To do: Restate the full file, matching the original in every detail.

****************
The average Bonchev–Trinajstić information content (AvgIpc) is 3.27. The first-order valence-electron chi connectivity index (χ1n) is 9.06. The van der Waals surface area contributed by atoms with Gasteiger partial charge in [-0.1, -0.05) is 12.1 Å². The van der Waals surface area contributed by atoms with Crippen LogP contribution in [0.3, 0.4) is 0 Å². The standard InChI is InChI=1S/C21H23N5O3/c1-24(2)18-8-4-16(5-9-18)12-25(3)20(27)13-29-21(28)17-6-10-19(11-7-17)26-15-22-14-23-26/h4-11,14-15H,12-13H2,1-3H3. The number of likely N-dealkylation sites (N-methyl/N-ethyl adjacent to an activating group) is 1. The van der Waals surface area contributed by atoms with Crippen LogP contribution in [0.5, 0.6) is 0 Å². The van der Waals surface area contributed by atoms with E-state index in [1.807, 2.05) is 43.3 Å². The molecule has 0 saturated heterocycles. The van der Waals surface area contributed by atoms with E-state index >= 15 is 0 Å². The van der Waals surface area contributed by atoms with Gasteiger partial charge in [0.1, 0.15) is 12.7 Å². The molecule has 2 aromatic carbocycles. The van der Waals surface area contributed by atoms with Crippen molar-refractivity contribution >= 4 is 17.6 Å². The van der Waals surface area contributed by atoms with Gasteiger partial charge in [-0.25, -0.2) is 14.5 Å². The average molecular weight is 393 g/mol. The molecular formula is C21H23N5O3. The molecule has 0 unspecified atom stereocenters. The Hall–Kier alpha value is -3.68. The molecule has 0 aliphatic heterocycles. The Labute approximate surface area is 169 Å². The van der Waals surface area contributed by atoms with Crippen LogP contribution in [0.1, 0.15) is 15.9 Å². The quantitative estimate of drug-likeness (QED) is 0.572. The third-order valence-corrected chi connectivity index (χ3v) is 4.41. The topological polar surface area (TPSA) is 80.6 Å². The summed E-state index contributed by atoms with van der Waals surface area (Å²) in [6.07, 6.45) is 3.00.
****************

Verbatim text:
The average Bonchev–Trinajstić information content (AvgIpc) is 3.27. The first-order valence-electron chi connectivity index (χ1n) is 9.06. The van der Waals surface area contributed by atoms with Gasteiger partial charge in [-0.1, -0.05) is 12.1 Å². The van der Waals surface area contributed by atoms with Crippen LogP contribution in [0.3, 0.4) is 0 Å². The standard InChI is InChI=1S/C21H23N5O3/c1-24(2)18-8-4-16(5-9-18)12-25(3)20(27)13-29-21(28)17-6-10-19(11-7-17)26-15-22-14-23-26/h4-11,14-15H,12-13H2,1-3H3. The number of likely N-dealkylation sites (N-methyl/N-ethyl adjacent to an activating group) is 1. The van der Waals surface area contributed by atoms with Crippen LogP contribution in [0.5, 0.6) is 0 Å². The van der Waals surface area contributed by atoms with E-state index in [1.807, 2.05) is 43.3 Å². The molecule has 0 saturated heterocycles. The van der Waals surface area contributed by atoms with E-state index >= 15 is 0 Å². The van der Waals surface area contributed by atoms with Gasteiger partial charge in [0.1, 0.15) is 12.7 Å². The molecule has 2 aromatic carbocycles. The van der Waals surface area contributed by atoms with Crippen molar-refractivity contribution >= 4 is 17.6 Å². The van der Waals surface area contributed by atoms with Gasteiger partial charge in [-0.25, -0.2) is 14.5 Å². The average molecular weight is 393 g/mol. The molecular formula is C21H23N5O3. The molecule has 0 unspecified atom stereocenters. The Hall–Kier alpha value is -3.68. The molecule has 0 aliphatic heterocycles. The Labute approximate surface area is 169 Å². The van der Waals surface area contributed by atoms with Crippen LogP contribution in [0.1, 0.15) is 15.9 Å². The quantitative estimate of drug-likeness (QED) is 0.572. The third-order valence-corrected chi connectivity index (χ3v) is 4.41. The topological polar surface area (TPSA) is 80.6 Å². The summed E-state index contributed by atoms with van der Waals surface area (Å²) in [6.07, 6.45) is 3.00.